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Mizzou on call

After the tornado Tigers help Missourians in need

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  • Story by Nancy Moen
  • Photos by Shane Epping
  • Published: July 7, 2011
Kay Fauss

Kay Fauss, a nurse in MU’s Medical and Neurological Intensive Care Unit, volunteered to help survivors of the May 22 tornado in Joplin. Among her patients were children who'd been injured by the tight grips of parents trying to prevent them from being sucked into the funnel cloud.

When the city of Joplin requested help after a massive tornado tore through town May 22, Mizzou was ready to respond.

As a land-grant university, MU shares a responsibility to assist Missouri citizens in times of need, and it responded to Joplin’s emergency within hours.

The feelings ran deep. Functioning like family, MU staff participated in all aspects of emergency services, delivering the resources of a university to the state’s people. Here’s how the help unfolded.

Search and rescue

Immediately after the tornado delivered death and destruction, MU Health Care mobilized two ambulances and a crew of four. Those emergency medical technicians and paramedics worked throughout the night and into the next day providing search, rescue and recovery assistance.

At University Hospital, Chris Smith, safety and emergency preparedness coordinator, activated an emergency command center to coordinate assistance with state and local officials. Two Staff for Life helicopters were put on alert standby.

“We went to an Emergency Management System that accesses all hospitals statewide,” Smith says. At the command center — a room with computers, TVs, phones and emergency checklists — MU’s team monitored the emergency and gathered information on the changing needs. 

“We do a lot here with emergency preparedness. When things like this happen it feels like it pays off because we’re ready to go,” Smith says. MU Health Care runs multiple emergency drills each year and had just completed one a few days before the storm hit.

With a colleague from St. Mary’s Hospital in Jefferson City, Smith leads a coalition of hospitals that support each other when they are overwhelmed during emergencies. MU’s Highway Patrol Region F includes 13 neighboring counties, but resources were pulled from other parts of the state as well.

Medical emergencies

A week after the storm, with medical services stretched thin at Freeman Health System in Joplin, the Missouri Hospital Association issued a call for volunteer critical-care nurses.

Kay Fauss, a nurse who staffs MU’s Medical and Neurological Intensive Care Unit, was among those who gave up their Memorial Day Weekend to volunteer in Joplin.

Fauss has been a nurse for 23 years, but this was like being in another country. “You’re hearing these surreal things, not normal conversations,” Fauss says.

She encountered children who were injured because “their daddy held onto them so tight” to keep them from being sucked into the tornado. She cared for a woman who recounted her ride inside the tornado, during which her face was six inches from the ground at one point before the funnel whipped her up again.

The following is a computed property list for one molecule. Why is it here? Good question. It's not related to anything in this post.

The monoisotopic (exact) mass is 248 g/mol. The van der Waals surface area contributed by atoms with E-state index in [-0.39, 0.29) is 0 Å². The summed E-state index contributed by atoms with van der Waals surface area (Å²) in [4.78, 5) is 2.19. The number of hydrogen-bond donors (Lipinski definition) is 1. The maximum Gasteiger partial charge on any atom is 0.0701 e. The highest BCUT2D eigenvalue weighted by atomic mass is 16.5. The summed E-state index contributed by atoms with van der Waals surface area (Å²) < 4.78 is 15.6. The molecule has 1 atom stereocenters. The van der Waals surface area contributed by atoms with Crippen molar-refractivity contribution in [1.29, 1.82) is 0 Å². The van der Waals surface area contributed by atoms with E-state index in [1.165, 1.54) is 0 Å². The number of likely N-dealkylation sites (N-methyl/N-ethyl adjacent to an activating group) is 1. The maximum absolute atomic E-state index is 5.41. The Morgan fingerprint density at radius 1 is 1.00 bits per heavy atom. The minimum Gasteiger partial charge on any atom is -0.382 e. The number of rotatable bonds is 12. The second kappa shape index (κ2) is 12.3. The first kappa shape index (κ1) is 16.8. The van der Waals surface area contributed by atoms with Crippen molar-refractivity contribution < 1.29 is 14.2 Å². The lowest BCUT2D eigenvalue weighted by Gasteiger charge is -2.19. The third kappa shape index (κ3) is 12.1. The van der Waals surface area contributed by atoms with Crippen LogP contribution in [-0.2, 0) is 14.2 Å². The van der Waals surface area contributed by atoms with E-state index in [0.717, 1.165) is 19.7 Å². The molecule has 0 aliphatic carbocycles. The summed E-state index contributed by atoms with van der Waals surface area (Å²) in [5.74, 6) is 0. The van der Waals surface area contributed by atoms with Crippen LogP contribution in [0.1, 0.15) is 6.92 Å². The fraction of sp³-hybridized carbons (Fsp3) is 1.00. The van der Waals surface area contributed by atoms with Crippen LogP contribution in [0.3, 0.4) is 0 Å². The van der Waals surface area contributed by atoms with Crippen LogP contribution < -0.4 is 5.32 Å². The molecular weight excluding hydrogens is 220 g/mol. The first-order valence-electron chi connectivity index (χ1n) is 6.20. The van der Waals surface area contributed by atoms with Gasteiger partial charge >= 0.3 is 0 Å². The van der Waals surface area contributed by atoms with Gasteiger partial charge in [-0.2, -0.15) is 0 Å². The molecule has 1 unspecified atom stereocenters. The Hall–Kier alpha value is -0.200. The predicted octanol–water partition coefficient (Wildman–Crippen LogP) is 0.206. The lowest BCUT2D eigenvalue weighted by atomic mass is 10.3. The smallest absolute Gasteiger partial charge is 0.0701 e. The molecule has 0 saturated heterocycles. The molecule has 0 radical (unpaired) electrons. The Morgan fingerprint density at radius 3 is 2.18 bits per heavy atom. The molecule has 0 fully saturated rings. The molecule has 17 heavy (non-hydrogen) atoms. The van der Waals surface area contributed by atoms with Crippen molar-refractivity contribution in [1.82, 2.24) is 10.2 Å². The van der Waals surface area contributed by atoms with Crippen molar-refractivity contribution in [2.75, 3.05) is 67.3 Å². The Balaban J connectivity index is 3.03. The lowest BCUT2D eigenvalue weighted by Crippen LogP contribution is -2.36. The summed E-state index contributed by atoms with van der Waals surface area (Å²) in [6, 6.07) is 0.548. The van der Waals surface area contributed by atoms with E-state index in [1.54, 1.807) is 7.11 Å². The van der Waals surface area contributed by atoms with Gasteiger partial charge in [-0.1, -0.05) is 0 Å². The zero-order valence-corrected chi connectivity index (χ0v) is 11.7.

On her first day there, Fauss worked in cardiovascular, intensive care, orthopedics and general surgery units. “The need was evident. It was an honor to serve. I could see the gratitude in their eyes.”

Although the work directly served patients, Fauss knew her volunteerism was support for staff, too. She and 10 other MU Health Care nurses were helping nursing and medical peers get through their shifts after losing homes, friends or family members. 

Fauss expects the need to continue for several months and says she will volunteer again. “I took a lot from it as I drove back home. Normal stress now seems a lot more relative,” she says.

Already Smith is working with MU departments to send more nursing staff. “We see the fatigue. They weathered the first week in Joplin without much help but now need support and relief.”

University of Missouri Health Care donated $10,000 to a fund established by the Missouri Hospital Association to benefit Joplin’s hospital staff and will continue to provide assistance as needed to the residents and health care providers.

Structure safety

As storm victims began searching their damaged homes for personal belongings, a team of specialists assessed the buildings for safety.

Architect Gerald Morgan and three other MU architects and engineers are part of the state-certified team of 60 design and construction professionals who performed structural assessments on buildings damaged by the tornado.

“We were there to keep the occupants safe as they tried to find what little was left of their lives,” Morgan says of the emotionally draining project. 

Morgan, Marsha Smith and Mike Cobb of Campus Facilities and teaching assistant professor Michael Goldschmidt trained for such duties and are recertified every three years by the State Emergency Management Agency. The team evaluated 5,000 Joplin buildings in three days.

Functioning as deputy building inspectors and reporting to city officials, team members worked quickly to post signs evaluating the safety of buildings. They restricted occupants from entering buildings only if the structures were inherently unsafe.

“People were digging through the rubble trying to find keepsakes and family things they couldn’t replace, so it was heart wrenching,” Morgan says.

Recovery and rebuilding

Jeff Barber examines the safe room of Joplin residents Matt and Claire Adrian

MU Extension architect Jeff Barber, center, examines a safe room Joplin residents Matt and Claire Adrian hired a contractor to build in the space under their front porch. The couple and their daughters took shelter there during the May 22 tornado, which destroyed most of their home. Photo by Curt Wohleber, MU Cooperative Media Group.

Long after the first responders and relief agencies have departed Joplin, MU Extension will be on hand, just as it was before the disaster.